Director Doug Liman did not come back for this time (after problems with the studio on the first film, he returns as a producer here only), although the screenplay has once again been adapted by Tony Gilroy from Robert Ludlum's novel. Director Paul Greengrass, whose tragic and powerful "Bloody Sunday" impressed me, takes over the helm this time around. Where Liman was swift and slick, Greengrass is relentless in his persuit of the action, trying to literally put the audience into the experience of the characters. Both approaches are perfectly fine, although Greengrass's efforts are going to work for some and be too dizzying for others. Personally, I thought it added to the urgency of most of the movie, but took away from a fight scene that seemed too shaky.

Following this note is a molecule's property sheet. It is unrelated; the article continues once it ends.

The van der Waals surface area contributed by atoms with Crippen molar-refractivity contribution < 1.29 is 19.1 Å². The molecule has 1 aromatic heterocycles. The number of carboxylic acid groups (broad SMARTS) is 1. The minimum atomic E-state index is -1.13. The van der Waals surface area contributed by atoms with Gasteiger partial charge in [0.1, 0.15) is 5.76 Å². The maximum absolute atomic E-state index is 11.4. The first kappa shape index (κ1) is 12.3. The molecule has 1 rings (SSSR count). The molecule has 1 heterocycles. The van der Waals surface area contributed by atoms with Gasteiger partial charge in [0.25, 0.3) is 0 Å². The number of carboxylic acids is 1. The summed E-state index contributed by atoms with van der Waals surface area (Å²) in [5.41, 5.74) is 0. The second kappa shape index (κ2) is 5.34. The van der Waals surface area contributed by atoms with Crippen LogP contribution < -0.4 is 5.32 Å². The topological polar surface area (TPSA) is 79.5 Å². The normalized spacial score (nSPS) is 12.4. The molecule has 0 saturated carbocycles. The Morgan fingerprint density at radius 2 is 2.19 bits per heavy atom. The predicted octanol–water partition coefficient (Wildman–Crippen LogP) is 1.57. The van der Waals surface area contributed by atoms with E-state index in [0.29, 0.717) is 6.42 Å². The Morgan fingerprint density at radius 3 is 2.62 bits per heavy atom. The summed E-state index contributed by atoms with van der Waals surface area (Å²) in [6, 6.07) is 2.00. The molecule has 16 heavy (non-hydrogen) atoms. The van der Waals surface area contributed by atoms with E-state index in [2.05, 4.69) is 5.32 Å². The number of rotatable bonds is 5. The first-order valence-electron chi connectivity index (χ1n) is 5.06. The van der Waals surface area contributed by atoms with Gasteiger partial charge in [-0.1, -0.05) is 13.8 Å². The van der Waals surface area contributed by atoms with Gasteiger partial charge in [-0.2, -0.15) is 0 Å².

Also back from the original film are cinematographer Oliver Wood and composer James Powell, whose propulsive themes (one of my favorite scores of the year, it's somewhat similar to that of the first film) push the movie forward with great intensity. The film's action scenes snap and crackle - despite one that seemed a little too hand-held for it's own good, the action sequences (such as the major car chase) seem fast and chaotic, yet still well choreographed.

The performances are also good. Joan Allen is an excellent actress, but still an inspired, unexpected choice as the CIA operative after Bourne. She provides a stern, convincing performance that I liked a lot. Damon is once again an excellent, quiet spy - the performance isn't showy and Damon's performance says a lot with or without dialogue. The supporting performances are solid, as well.

Overall, I think "Supremacy" doesn't quite match the heights of "Identity", but it's a solid sequel that is smart, exciting and nearly always involving.

Both films (as well as "Bourne Ultimatum", which will also be available) are being released on flipper discs that contain the Blu-Ray on one side of the disc and the DVD on the other.